Laws of libel prevent too much more being said, and I have probably gone too far. Emotion can get the better of you in some situations, but a day later, the only thing I can come up with is what I am alluding to.
Yesterday it was anger and disappointment. Today, more pity and concern.
Every week at the football, we see people for whom football and winning means too much. After the angry, vitriolic, even one eyed supporter, there is the one for whom football occupies a dangerously large part of their existence and for whom reason and rationale have packed and left years before.
Recently I heard a supporter on SEN say how pleased he was that Wellingham had broken a Carlton player’s jaw, this for an act that Wellingham, his coach and captain all instantly stated he was guilty of and accepted his punishment.
For that supporter, football has taken on too large a part of his life. The desire to win at all costs has gone too far.
It’s hard to protect kids. They can’t watch the news without seeing an act or repercussion of a senseless act that defies reason or logic. Humans are emotional and illogical, and kids learn that. So you can’t protect them forever.
But it would be nice that just as you hope they cling to Santa for a while, they also don’t get to see what adult behaviour is like until they need to.
That they remain for a short while to live in the fantasy world that their parents, flawed as they are, wouldn’t stoop that far, to place that much emphasis on winning that they would deliberately make a decision they knew to be blatantly wrong, for the sake of a junior football win. Would they?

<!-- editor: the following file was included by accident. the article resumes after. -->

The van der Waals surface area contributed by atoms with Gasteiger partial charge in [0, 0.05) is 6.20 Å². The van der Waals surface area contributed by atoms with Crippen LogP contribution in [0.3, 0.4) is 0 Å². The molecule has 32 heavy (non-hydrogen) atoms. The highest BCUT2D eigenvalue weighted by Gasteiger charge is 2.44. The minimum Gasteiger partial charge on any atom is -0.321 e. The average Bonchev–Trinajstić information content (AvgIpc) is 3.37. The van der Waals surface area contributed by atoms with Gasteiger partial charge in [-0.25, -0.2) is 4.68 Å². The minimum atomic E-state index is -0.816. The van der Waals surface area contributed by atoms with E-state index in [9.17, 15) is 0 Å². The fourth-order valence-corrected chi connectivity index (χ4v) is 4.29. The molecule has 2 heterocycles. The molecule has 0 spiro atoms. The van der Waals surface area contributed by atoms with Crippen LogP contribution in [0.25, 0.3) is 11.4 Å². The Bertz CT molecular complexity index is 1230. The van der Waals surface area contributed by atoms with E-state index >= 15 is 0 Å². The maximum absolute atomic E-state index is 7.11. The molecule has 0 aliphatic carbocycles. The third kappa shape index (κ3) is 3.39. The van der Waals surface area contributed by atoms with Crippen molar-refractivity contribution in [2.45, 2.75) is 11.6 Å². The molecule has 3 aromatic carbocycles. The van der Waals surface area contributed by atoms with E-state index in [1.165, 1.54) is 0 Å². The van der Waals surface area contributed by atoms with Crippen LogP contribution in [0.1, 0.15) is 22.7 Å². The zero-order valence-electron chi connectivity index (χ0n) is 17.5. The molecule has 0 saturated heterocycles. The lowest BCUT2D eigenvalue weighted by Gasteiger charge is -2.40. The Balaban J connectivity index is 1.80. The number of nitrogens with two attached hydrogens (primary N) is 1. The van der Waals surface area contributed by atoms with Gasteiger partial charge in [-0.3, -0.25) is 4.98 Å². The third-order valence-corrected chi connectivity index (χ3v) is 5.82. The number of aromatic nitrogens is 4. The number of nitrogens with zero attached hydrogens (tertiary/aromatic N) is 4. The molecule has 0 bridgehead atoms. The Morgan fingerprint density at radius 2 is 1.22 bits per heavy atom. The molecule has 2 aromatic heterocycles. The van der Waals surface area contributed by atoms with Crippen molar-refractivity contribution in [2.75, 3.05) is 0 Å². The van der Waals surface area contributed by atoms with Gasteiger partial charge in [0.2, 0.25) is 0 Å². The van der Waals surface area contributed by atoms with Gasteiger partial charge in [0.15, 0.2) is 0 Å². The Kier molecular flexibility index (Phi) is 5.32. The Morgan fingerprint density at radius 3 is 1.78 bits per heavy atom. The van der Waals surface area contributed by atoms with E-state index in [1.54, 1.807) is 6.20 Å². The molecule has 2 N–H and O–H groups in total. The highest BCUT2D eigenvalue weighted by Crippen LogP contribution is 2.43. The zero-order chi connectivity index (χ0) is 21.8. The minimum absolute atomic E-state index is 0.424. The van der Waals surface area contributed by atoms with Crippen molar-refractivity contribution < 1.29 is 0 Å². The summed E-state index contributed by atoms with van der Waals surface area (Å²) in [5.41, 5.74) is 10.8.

The response here from readers may be that kids have to grow up. It may be that I need to deal with it, drink a cup of concrete etc and move on. I anticipate being called naive.
They would be fair points all round.
But for me, this isolated act said volumes. It’s not about the score, we weren’t the better side. It’s not about the umpire as decisions don’t always go your way. It’s even not about the boys as 10 minutes after the game, they and their opponents are in the canteen line for hot dogs and snakes.
But they saw something yesterday they shouldn’t see. They saw what football means to some people and what price people are prepared to put on their integrity to win.
Someone asked me after the game about the goal umpire “how does he sleep at night?” Very well I said, in a huge comfortable house, with his choice of bedrooms, on very expensive sheets.
You can put a price on all that. But what price fair play?